Keywords: Ellsberg paradox; hedging; reversal of order axiom; experiment.
    Date: 2016–11–11
  4. By: Oechssler, Jörg; Rau, Hannes; Roomets, Alex
    Abstract: We run an experiment that gives subjects the opportunity to hedge away ambiguity in an Ellsberg-style experiment. Subjects are asked to make two bets on the same draw from an ambiguous urn, with a coin flip deciding which bet is paid. By modifying the timing of the draw, coin flip, and decision, we are able to test the reversal-of-order axiom, particularly as it relates to the ability of the Random-Lottery Incentive System (RLIS) to prevent cross-task contamination in an ambiguity setting. We find that we cannot reject that the reversal-of-order axiom holds. This suggests that hedging could still be possible when carefully implementing RLIS. However, we also find low levels of ambiguity hedging across the board, suggesting the existence of the hedging possibility does not necessarily represent a common problem in ambiguity experiments.
    Keywords: Ellsberg paradox; hedging; reversal of order axiom; experiment.
    Date: 2016–11–11
  5. By: Kamei, Kenju
    Abstract: A large volume of theoretical and experimental studies have suggested that making information on people’s past behaviors visible to others may lead to the evolution of cooperation in finitely-repeated environments. But, do people endogenously cooperate with randomly-matched peers by revealing their past when they have an option to hide it? This paper experimentally shows that cooperation does not evolve in a random-matching environment because a large fraction of people do not choose to reveal their past behavior. However, when a costly sorting mechanism (where disclosers are matched with other disclosers; and likewise non-disclosers with other non-disclosers) is present, a stable number of subjects decide to costly disclose their past to join the reputation community and cooperate with other disclosers. Our study at the same time shows that when the sorting process is free, the high efficiency in the reputation community decreases as strategic subjects tend to join the reputation community and attempt to exploit cooperators. These findings suggest an important role of costly sorting mechanisms in the formation of communities (including online platforms) in order for people to sustain a high level of cooperation norms.
    Keywords: experiment, cooperation, finitely-repeated dilemma, repeated games, reputation
    JEL: C73 C9 D0 H41
    Date: 2016–09–25
  6. By: Konstantinos Georgalos; Enrica Carbone; Gerardo Infante
    Abstract: This paper focuses on comparing individual and group decision making, in a stochastic inter-temporal problem in two decision environments, namely risk and ambiguity. Using a consumption/saving laboratory experiment, we investigate behaviour in four treatments: (1) individual choice under risk; (2) group choice under risk; (3) individual choice under ambiguity and (4) group choice under ambiguity. Comparing decisions within and between decision environments, we find an anti-symmetric pattern. While individuals are choosing on average closer to the theoretical optimal predictions, compared to groups in the risk treatments, groups tend to deviate less under ambiguity. Within decision environments, individuals deviate more when they choose under ambiguity, while groups are better planners under ambiguity rather than under risk. We argue that the results might be driven by differences in the levels of ambiguity and risk attitudes between individuals and groups, extending the frequently observed pattern of groups behaving closer to risk and ambiguity neutrality, to its dynamic dimension.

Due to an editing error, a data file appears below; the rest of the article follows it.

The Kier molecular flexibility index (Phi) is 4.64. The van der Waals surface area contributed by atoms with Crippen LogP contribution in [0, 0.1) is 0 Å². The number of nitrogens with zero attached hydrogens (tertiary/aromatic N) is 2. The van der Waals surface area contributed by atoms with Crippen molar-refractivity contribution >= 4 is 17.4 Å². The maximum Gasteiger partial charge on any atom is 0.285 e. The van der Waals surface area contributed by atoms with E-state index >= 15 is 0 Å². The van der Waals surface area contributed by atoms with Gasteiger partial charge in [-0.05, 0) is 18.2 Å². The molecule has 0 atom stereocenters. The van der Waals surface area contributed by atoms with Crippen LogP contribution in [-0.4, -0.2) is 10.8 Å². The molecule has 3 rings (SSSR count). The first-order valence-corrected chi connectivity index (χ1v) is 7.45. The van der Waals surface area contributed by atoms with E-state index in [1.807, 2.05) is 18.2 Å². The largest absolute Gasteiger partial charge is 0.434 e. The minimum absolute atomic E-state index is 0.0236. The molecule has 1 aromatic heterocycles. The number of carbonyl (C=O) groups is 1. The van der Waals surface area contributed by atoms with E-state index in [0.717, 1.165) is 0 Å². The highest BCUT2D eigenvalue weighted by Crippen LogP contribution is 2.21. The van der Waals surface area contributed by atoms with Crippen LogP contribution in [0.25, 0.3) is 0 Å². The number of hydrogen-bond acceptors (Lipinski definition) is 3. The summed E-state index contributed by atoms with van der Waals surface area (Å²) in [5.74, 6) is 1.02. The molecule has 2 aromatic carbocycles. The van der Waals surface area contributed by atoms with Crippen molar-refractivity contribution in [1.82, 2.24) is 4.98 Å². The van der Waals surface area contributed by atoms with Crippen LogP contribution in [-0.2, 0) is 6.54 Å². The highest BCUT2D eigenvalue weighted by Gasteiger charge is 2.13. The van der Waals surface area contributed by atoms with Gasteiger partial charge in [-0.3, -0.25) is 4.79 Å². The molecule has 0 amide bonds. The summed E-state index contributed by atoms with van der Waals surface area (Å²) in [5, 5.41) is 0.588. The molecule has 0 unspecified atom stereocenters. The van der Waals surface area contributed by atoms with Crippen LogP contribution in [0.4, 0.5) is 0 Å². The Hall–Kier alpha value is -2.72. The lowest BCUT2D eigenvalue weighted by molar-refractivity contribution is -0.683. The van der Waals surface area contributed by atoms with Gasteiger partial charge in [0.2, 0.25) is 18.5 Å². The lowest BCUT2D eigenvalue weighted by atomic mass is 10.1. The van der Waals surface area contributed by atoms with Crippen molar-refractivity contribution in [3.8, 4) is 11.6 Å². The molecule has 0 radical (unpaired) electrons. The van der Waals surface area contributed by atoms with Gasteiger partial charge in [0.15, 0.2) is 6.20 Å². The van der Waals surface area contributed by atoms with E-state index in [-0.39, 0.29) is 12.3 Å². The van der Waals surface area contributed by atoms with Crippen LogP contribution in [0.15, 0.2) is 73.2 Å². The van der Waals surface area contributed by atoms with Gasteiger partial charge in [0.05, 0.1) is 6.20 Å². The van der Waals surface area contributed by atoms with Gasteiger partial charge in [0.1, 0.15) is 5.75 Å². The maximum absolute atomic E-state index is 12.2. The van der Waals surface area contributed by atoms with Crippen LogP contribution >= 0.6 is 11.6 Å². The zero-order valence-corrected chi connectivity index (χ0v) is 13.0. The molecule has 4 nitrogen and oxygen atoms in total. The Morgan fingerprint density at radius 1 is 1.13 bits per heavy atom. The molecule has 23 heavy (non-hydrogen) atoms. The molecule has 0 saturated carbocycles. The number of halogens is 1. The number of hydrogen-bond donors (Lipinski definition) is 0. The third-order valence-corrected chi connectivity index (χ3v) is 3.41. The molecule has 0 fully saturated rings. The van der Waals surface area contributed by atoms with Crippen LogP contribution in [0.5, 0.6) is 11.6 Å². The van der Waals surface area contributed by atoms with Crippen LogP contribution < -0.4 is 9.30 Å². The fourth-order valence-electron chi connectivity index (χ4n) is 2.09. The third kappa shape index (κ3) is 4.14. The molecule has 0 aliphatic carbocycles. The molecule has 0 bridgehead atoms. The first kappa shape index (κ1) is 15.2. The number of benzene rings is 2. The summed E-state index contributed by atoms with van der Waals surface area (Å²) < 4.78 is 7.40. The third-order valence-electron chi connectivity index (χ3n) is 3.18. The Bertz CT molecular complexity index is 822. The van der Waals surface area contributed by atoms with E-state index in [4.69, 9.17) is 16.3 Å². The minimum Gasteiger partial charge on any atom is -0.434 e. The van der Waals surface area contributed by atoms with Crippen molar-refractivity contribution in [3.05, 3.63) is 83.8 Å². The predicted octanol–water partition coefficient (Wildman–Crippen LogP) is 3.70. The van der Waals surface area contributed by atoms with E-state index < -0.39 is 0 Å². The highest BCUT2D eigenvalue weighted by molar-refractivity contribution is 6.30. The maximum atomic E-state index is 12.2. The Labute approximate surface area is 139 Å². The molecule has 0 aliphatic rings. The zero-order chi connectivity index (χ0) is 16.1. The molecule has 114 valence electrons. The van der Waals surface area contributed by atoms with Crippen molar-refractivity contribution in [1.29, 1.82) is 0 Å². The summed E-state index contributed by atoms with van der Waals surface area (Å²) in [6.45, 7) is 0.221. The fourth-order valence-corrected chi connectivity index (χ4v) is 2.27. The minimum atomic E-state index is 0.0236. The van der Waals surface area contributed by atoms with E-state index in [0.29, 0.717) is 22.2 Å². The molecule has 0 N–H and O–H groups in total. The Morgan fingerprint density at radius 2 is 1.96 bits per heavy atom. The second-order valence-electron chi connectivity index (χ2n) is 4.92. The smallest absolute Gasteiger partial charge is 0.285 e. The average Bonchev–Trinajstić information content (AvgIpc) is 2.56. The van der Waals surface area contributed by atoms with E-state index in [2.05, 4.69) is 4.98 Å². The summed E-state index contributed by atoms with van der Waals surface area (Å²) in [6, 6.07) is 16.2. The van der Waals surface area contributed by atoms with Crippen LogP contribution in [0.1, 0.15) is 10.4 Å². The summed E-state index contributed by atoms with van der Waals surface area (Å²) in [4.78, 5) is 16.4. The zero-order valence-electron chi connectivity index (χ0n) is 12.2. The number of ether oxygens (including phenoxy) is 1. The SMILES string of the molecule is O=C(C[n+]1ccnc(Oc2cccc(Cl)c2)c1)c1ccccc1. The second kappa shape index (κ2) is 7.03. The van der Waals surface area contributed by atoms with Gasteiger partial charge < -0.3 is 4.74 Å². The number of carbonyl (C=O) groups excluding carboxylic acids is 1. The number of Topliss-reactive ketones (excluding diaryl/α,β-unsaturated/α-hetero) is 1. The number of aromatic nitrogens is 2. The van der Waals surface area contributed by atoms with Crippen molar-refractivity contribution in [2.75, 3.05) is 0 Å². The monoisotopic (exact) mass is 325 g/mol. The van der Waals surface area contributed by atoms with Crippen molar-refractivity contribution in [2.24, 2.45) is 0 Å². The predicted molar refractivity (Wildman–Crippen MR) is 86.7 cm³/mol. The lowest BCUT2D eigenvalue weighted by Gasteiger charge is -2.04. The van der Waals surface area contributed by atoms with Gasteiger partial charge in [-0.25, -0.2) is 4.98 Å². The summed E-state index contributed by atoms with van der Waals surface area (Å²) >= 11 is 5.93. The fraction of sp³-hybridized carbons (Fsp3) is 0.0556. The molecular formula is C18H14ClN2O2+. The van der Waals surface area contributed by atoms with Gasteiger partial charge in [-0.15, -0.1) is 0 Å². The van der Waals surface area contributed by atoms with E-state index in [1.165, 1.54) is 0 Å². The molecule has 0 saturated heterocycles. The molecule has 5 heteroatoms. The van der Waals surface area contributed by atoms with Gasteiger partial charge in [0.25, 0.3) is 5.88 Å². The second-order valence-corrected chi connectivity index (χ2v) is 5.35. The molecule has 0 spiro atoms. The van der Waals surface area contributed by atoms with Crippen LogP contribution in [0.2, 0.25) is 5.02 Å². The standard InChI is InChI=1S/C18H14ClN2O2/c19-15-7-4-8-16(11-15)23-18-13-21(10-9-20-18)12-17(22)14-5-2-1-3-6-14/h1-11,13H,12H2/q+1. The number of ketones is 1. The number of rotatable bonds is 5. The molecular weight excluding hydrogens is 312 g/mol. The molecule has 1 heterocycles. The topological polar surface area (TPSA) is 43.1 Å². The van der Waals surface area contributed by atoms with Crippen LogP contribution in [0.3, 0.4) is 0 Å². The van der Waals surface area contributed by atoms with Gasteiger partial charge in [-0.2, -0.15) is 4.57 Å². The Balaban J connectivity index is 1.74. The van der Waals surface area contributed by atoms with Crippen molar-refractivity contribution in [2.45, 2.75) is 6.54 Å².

Keywords: Risk, Ambiguity, Inter-temporal Optimisation, Group Decision Making, Learning, Experiment
    JEL: C91 C92 D11 D91 E21
    Date: 2016
  7. By: Jan Heufer (Erasmus University Rotterdam, The Netherlands); Paul van Bruggen (Erasmus University Rotterdam, The Netherlands)
    Abstract: Varian (1988) showed that the utility maximization hypothesis cannot be falsified when only a subset of goods is observed. We show that this result does not hold under the assumptions that unobserved prices and expenditures remain constant. These assumptions are naturally satisfied in laboratory settings where the world outside the lab remains unchanged during the experiment. Hence for so-called induced budget experiments the Generalized Axiom of Revealed Preference is a necessary and sufficient condition for utility maximization in general, not just in the lab. Lab experiments are therefore a valid tool to put the utility maximization hypothesis to the test.
    Keywords: Afriat's Theorem; Experimental Economics; GARP; Revealed Preference; Utility Maximization
    JEL: C14 C91 D11 D12
    Date: 2016–11–10
  8. By: Lorna Zischka (Department of Economics, University of Reading)
    Abstract: A controlled experiment establishes that differences in relational proximity can evoke or suppress a willingness to give to an unrelated cause. Four treatment groups underwent the same set of exercises but two in a closer relational environment and two in a more distant relational environment. Half of the subjects in each relational environment further received an unannounced doubling of pay. On exit, all participants had the option to give to charity. The experiment showed that the charitable giving was driven by relational factors, not by pay. We can learn that pro-social (pro-giving) inclinations interact with the wider social environment, and that these complex relational parameters may be evaluated by easy-to-measure giving patterns.
    Keywords: giving, experiment, pro-social, charity, endowment, social capital
    Date: 2016–07–03
  9. By: Hoffmann, Timo; Renes, Sander